Tracking Healthy Outcomes in Cancer Patients- Cyber-management of cancer patients: Online support applications and their health promoting capabilities
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There is increasing evidence that the health outcomes of breast cancer survivors may be optimised by interventions which, in addition to conventional medical treatments, emphasize physical activity, maintenance of BMI within 21-23, limited ingestion of energy-dense foods and drinks, and psychosocial health. Furthermore, research suggests that the primary desire of cancer survivors is to have access to such lifestyle interventions. To date, barriers to access have been primarily geographical, socioeconomic and attitudinal, and are reflected in relative survival rates. These barriers must, therefore, be overcome to facilitate optimal patient outcomes. Preliminary evidence for web-based interventions demonstrates strong potential for this educational medium, however, little is known regarding: the potential to elicit positive, sustainable behavioural and psychosocial changes; the validity of the user's perception of these changes; and the utility of interacting with a web-based, educational tool. We describe the development of a secure, online, interactive device for breast cancer patients to: (1) engage in evidence-based educational information regarding exercise, physical activity and diet; and (2) assess self-report data pertaining to physical and psychosocial health outcomes. The Healthy Outcomes for Australians web site was constructed with a central framework incorporating interactive user personal profiles; physical activity, diet and medications diaries; and a list of self-report questionnaires which can be utilised by practitioners and researchers for tracking user outcomes. It is proposed that the results of this study will inform future developments around this model of service delivery, which has the potential for application to a wide range of health priority areas.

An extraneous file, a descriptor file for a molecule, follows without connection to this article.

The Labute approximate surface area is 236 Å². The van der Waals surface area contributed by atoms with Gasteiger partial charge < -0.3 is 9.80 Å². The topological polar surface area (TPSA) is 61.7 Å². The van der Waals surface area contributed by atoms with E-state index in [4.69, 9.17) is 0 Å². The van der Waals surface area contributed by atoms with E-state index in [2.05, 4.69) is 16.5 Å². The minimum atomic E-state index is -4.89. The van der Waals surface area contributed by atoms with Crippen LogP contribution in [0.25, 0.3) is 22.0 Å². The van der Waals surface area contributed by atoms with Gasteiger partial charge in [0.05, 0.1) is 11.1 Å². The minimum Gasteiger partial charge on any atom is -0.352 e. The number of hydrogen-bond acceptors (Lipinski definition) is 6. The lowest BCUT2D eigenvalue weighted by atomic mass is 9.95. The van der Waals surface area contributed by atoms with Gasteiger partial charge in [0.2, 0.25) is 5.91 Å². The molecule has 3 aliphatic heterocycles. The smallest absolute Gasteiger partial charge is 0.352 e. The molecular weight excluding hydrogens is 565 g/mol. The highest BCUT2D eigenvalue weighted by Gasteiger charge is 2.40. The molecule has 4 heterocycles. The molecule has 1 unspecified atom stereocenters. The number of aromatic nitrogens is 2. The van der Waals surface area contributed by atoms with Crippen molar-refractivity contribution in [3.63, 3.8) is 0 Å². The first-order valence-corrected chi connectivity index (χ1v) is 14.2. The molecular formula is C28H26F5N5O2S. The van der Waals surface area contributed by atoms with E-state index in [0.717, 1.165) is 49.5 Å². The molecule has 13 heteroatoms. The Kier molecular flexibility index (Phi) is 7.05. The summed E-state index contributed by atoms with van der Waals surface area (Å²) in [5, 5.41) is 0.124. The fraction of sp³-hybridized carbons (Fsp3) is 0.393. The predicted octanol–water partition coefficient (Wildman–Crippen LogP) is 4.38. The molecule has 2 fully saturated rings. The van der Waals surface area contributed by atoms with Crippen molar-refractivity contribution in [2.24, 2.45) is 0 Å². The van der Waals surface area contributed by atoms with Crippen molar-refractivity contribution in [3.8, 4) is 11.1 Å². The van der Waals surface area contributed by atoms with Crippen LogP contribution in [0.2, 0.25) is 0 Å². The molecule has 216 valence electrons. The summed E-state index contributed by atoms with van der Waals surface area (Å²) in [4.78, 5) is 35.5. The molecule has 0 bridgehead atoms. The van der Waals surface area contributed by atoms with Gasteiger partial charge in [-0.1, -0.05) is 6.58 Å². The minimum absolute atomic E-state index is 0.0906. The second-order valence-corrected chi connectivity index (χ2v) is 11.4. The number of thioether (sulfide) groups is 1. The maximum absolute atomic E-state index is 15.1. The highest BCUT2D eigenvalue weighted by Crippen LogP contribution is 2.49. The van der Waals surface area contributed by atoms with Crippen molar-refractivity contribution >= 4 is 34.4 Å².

PHAA Qld Branch 2010 State Conference: Living Well: Programs, Research and Policy to improve public health
Medical and Health Sciences not elsewhere classified